LeBron James is often thought to be too “above” things. He definitely gives that vibe of superiority, which is one of the reasons he’s so despised currently. He said he’d be in the dunk contest, then no-showed. He rarely shows up at “average fan” events, and runs in exclusive circles. He pulls that whole “rock star” life. But apparently he made an exception this weekend.
James showed up at Drew League in California and instead of just hanging out and acting too cool for school, James threw on a jersey and then threw down on everyone. He put on a show and later talked about how the best part was being there for the kids. Maybe most impressive, though, was the impact he made on his teammates and how he actually didn’t big-time them. From Yahoo! Sports:
“It was a great experience to just play with a guy like that,” said Casper Ware, a senior guard at Long Beach State who played on James’ team Saturday. “He was still passing even though he was LeBron. He just wanted me to play my game. He told me, ‘Don’t stand around and just throw me the ball. Play your game. I can get mine. Play your game and don’t change for me.’“
He was very cool and down to earth. You could talk to him like any other player.”
That’s the kind of James you wish we’d see more of. Oh, and here’s the James we tend to see a lot of:
Sidenote: How strange is it that Baron Davis, the former L.A. movie making star turned contract liability for the Cleveland Cavaliers is the guy bringing LeBron to the stage? That’s an oddly appropriate pairing if there ever was one.
Lucky? Klay Thompson reminds Doc Rivers which team lost to Rockets
There’s this overplayed angle talked about by some fans and pundits suggesting the Warriors just got lucky last season — for example, they faced a banged-up Rockets’ team in the conference finals then a Cavaliers’ squad without two of their big three through the Finals. Then there was Clippers’ coach Doc Rivers saying the Warriors were lucky not having to play the Clippers or Spurs in the postseason.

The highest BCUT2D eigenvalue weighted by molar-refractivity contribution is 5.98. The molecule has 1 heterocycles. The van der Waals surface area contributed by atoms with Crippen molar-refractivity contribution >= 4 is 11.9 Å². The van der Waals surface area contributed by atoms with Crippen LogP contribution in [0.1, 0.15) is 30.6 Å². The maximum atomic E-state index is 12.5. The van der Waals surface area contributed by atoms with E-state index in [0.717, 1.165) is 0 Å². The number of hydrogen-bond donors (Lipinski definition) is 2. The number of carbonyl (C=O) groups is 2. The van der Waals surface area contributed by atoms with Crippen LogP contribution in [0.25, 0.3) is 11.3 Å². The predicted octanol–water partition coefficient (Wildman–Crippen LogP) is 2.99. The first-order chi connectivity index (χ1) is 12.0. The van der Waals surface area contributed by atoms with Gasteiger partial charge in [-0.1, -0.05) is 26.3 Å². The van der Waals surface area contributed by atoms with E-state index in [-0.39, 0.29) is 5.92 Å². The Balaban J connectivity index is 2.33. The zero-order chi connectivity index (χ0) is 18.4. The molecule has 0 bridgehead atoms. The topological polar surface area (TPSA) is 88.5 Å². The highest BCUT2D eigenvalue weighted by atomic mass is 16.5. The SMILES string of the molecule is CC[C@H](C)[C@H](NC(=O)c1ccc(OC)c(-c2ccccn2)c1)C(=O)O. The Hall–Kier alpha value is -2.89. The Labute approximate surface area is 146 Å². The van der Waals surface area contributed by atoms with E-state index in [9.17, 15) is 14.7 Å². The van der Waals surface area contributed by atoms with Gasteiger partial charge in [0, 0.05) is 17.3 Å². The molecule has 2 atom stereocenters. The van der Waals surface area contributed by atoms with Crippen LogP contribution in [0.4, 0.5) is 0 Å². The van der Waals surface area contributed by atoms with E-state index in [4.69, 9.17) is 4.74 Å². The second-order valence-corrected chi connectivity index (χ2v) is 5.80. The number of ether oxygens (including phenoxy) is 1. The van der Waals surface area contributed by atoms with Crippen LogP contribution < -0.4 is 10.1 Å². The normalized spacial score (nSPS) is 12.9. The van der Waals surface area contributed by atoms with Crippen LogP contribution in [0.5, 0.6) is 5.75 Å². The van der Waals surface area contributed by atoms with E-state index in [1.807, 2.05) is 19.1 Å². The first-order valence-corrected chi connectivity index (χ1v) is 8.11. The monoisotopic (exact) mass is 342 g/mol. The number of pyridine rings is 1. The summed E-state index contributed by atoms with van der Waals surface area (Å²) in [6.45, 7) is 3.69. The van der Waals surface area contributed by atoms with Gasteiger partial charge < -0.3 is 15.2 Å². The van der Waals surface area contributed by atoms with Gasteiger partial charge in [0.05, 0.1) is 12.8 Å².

– “I wanted to play the Clippers last year, but they couldn’t handle their business.”
– “If we got lucky, look at our record against them last year (Warriors 3-1). I’m pretty sure we smacked them.”
– “Didn’t they lose to the Rockets? Exactly. So haha. That just makes me laugh. That’s funny. Weren’t they up 3-1 too?”
– “Yeah, tell them I said that. That’s funny. That’s funny.”
If you think the Warriors just won because they were lucky — you are dead wrong.
They were the best team in the NBA last season, bar none. They won 67 regular season games in a tough conference, then beat everyone in their path to win a title. Did they catch some breaks along the way, particularly with health? You bet. Magic Johnson, Michael Jordan, and Kobe Bryant didn’t win a title without catching some breaks along the way, either. Nobody does. Luck plays a role, but it was not the primary factor in why the Warriors are champs.
All this talk of them getting lucky is fuel for the fire they needed not to be complacent this season. Way to give the defending champs bulletin board material, Doc.
Dwyane Wade serious as mentor, teaching Justise Winslow post moves
“As his career develops, hopefully he’s able to do multiple things on the floor, but right now there’s gonna be certain things (Erik Spoelstra) wants him to do, and some of those things I’m good at,” Wade said. “I’m just passing down knowledge to someone who I think could be good at things that I have strengths at. It’s gonna take a while, but if he figures it out at 21, he’s ahead of the curve. I figured it out at like 27.
“All of us are where we’re at because someone before us helped us. They helped by letting us sit there and watch film with them or having conversations with them. If he’s a student of it and he really wants to know, I’m a pretty decent teacher in certain areas.”
This is what you want out of a veteran leader and some of the young teams out there have done an excellent job adding this kind of mentor — Kevin Garnett in Minnesota may be the best example. Someone who can pass on his wisdom and show the team’s young players how to be a professional and win in the NBA.
It’s a little different for Winslow, he and the Heat are more in a win-now mode, but he should be able to contribute to that.